Roberts half-brother Sir Charles FitzRoy served as Governor of New South Wales, Governor of Prince Edward Island, in February 1818 at the age of 12, FitzRoy entered the Royal Naval College, and in the following year he entered the Royal Navy. At the age of 14, he embarked as a voluntary student aboard the frigate HMS Owen Glendower, which sailed to South America in the middle of 1820 and he was promoted to midshipman while on the vessel. FitzRoy served on HMS Hind as a midshipman and he completed his course with distinction and was promoted lieutenant on 7 September 1824, having passed the examination with full numbers, the first to achieve this result. After serving on HMS Thetis, in 1828 he was appointed lieutenant to Rear-Admiral Sir Robert Waller Otway, commander-in-chief of the South American station. At that time Beagle, under Captain Pringle Stokes, was carrying out a survey of Tierra del Fuego. Pringle Stokes became severely depressed and fatally shot himself, under Lieutenant Skyring, the ship sailed to Rio de Janeiro, where Otway appointed FitzRoy as captain of the Beagle on 15 December 1828.
By the ships return to England on 14 October 1830, FitzRoy had established his reputation as a surveyor, during the survey, some of his men were camping onshore when a group of Fuegian natives made off with their boat. His ship gave chase and, after a scuffle, the families were brought on board as hostages. Eventually FitzRoy held two boys, a girl and two men As it was not possible to put them ashore conveniently, he decided to civilise the savages, and the use of common tools before returning them as missionaries. The sailors gave them names, the girl was called Fuegia Basket, the boy Jemmy Button, the second boy was called Boat Memory. FitzRoy brought the four back with the ship to England, Boat Memory died following a smallpox vaccination. In early May 1831 FitzRoy stood as Tory candidate for Ipswich in the General Election and his hopes of obtaining a new posting and organising a missionary project to Tierra del Fuego appeared to be failing
The Nile is a major north-flowing river in northeastern Africa. It is generally regarded as the longest river in the world, in particular, the Nile is the primary water source of Egypt and Sudan. The Nile has two tributaries, the White Nile and Blue Nile. The White Nile is considered to be the headwaters and primary stream of the Nile itself, the Blue Nile, however, is the source of most of the water and silt. The White Nile is longer and rises in the Great Lakes region of central Africa and it flows north through Tanzania, Lake Victoria and South Sudan. The Blue Nile begins at Lake Tana in Ethiopia and flows into Sudan from the southeast, the two rivers meet just north of the Sudanese capital of Khartoum. The northern section of the river flows north almost entirely through the Sudanese desert to Egypt, ends in a large delta, Egyptian civilization and Sudanese kingdoms have depended on the river since ancient times. Most of the population and cities of Egypt lie along those parts of the Nile valley north of Aswan, in the ancient Egyptian language, the Nile is called Ḥpī or Iteru, meaning river.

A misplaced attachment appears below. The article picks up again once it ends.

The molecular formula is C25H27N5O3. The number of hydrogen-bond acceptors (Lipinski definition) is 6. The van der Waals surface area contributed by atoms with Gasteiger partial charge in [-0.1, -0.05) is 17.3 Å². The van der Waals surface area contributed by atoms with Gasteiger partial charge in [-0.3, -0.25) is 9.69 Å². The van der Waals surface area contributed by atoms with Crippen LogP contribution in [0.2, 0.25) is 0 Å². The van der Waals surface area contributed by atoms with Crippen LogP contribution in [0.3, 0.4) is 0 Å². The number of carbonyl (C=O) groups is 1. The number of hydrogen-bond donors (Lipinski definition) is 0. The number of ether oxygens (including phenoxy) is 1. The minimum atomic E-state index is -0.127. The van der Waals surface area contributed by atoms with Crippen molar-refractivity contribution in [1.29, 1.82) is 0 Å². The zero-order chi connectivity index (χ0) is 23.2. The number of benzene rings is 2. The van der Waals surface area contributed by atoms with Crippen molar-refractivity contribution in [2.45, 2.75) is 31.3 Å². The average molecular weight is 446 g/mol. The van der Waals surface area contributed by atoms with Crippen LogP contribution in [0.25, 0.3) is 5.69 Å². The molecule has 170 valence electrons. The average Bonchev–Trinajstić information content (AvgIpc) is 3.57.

In Coptic, the words piaro or phiaro meaning the river come from the ancient name. The English name Nile and the Arabic names en-Nîl and an-Nîl both derive from the Latin Nilus and the Ancient Greek Νεῖλος, beyond that, the etymology is disputed. One possible etymology derives it from a Semitic Nahal, meaning river, the standard English names White Nile and Blue Nile, to refer to the rivers source, derive from Arabic names formerly applied only to the Sudanese stretches which meet at Khartoum. Above Khartoum, the Nile is known as the White Nile, at Khartoum the river is joined by the Blue Nile. The White Nile starts in equatorial East Africa, and the Blue Nile begins in Ethiopia, both branches are on the western flanks of the East African Rift. The drainage basin of the Nile covers 3,254,555 square kilometers, the source of the Nile is sometimes considered to be Lake Victoria, but the lake has feeder rivers of considerable size. It is either the Ruvyironza, which emerges in Bururi Province, Burundi, or the Nyabarongo, the two feeder rivers meet near Rusumo Falls on the Rwanda-Tanzania border.